Herbicides are extremely common to use to control weeds and other problems, but tomato plants don’t do well with them. Even if you’re not directly applying herbicides to your garden, though, you might have a problem.

Many herbicides that people use for grass are susceptible to being over-sprayed. Even fine particles of the herbicide reaching the tomato plant can lead to problems.

Once you have an affected tomato plant, all you can do is continue to water the plant and try to help it through, but you’ll likely experience a diminished crop. In future years, consider putting breakers around the garden to help prevent herbicides from reaching the plants.

6. Pest Damage

Humans are not the only ones who like the taste of tomatoes. Tomato plants are susceptible to pests, like tomato pinworms, that can stress out your plants.

If you want your tomato plants to recover, you need to identify the pest attacking your garden and use the appropriate treatment to get rid of them.

7. Excessive Nitrogen

Tomato with nutrient deficiency
Image Credit: Aaron J Hill, Shutterstock

Your tomato plants need nitrogen, but many novice gardeners pack too much into the soil. Signs of excessive nitrogen in the soil include curling leaves, but you’ll also likely notice that they’re a brighter shade of green than they should be.

Once there’s too much nitrogen in the soil, all you can do is let the crops use it up. Don’t add any more fertilizer. Test the soil next year to see if you should add more nitrogen at that point.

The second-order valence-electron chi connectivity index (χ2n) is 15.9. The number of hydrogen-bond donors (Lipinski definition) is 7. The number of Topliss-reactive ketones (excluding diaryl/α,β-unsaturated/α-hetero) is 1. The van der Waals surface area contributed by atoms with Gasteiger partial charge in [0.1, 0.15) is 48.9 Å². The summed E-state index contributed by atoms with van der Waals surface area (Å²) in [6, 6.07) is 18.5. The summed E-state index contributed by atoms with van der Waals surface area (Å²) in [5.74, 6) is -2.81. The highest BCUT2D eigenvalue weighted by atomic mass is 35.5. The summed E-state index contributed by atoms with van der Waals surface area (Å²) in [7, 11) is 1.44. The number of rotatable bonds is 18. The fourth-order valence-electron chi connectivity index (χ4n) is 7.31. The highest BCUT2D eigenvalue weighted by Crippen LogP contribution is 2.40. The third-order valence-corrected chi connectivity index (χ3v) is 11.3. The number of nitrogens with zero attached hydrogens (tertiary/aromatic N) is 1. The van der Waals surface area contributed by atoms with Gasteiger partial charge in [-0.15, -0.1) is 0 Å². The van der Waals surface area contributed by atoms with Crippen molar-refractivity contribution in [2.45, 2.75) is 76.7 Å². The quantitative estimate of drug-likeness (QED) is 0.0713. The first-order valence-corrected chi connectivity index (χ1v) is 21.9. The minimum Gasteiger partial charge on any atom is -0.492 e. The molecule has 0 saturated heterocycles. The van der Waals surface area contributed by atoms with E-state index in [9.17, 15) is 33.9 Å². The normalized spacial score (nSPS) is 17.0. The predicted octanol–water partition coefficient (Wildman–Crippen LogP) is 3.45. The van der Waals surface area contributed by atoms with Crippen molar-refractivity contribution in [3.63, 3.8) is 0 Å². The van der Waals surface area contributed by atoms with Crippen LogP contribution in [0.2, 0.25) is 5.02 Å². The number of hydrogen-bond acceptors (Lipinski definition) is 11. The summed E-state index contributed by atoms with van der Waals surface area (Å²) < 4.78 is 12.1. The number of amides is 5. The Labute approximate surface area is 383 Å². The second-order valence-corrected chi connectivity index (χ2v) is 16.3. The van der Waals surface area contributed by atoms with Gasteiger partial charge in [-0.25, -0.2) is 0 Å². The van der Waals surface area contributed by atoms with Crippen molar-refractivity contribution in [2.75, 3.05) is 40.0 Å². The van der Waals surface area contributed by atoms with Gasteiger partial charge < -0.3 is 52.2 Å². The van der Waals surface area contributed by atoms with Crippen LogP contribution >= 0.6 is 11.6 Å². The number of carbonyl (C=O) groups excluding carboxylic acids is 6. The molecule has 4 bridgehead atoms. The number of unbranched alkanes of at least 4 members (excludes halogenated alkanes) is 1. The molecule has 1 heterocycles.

8. Transplant Shock

Moving your plant from one container to another is a stressful event for your garden. It’s completely normal for the leaves to curl a bit during this time. The good news is that if this is all your plant is going through, they almost always recover.

Water them appropriately, and ensure that they get adequate sunlight and not too much wind. In short, reduce the number of external stressors for the plants while they adjust to the new environment.

9. Disease

This is by far the worst-case scenario for your garden. If the leaves of your tomato plant are curling, yellowing, and turning up instead of down, there’s a good chance that you’re dealing with a tomato plant disease.

Unfortunately, there’s no saving a tomato plant with a disease. Worse, if you don’t address it quickly, it can spread throughout your entire garden and wipe everything else out. If you have a diseased tomato plant, remove it immediately and destroy it so it can’t spread the disease anywhere else.

The good news is that tomato plant diseases are relatively rare.

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Dealing with curling leaves and other plant problems is just a part of the gardening experience, and soon, you’ll know just how to fix each problem. So, take a look at everything going on with your tomato plant, and we’re confident that with the guidance from this list, you’ll be able to figure out what’s going on.

Once you do, you’ll know exactly what you need to do to fix it and keep it from happening again in the future!

Featured Image Credit: kie-ker, Pixabay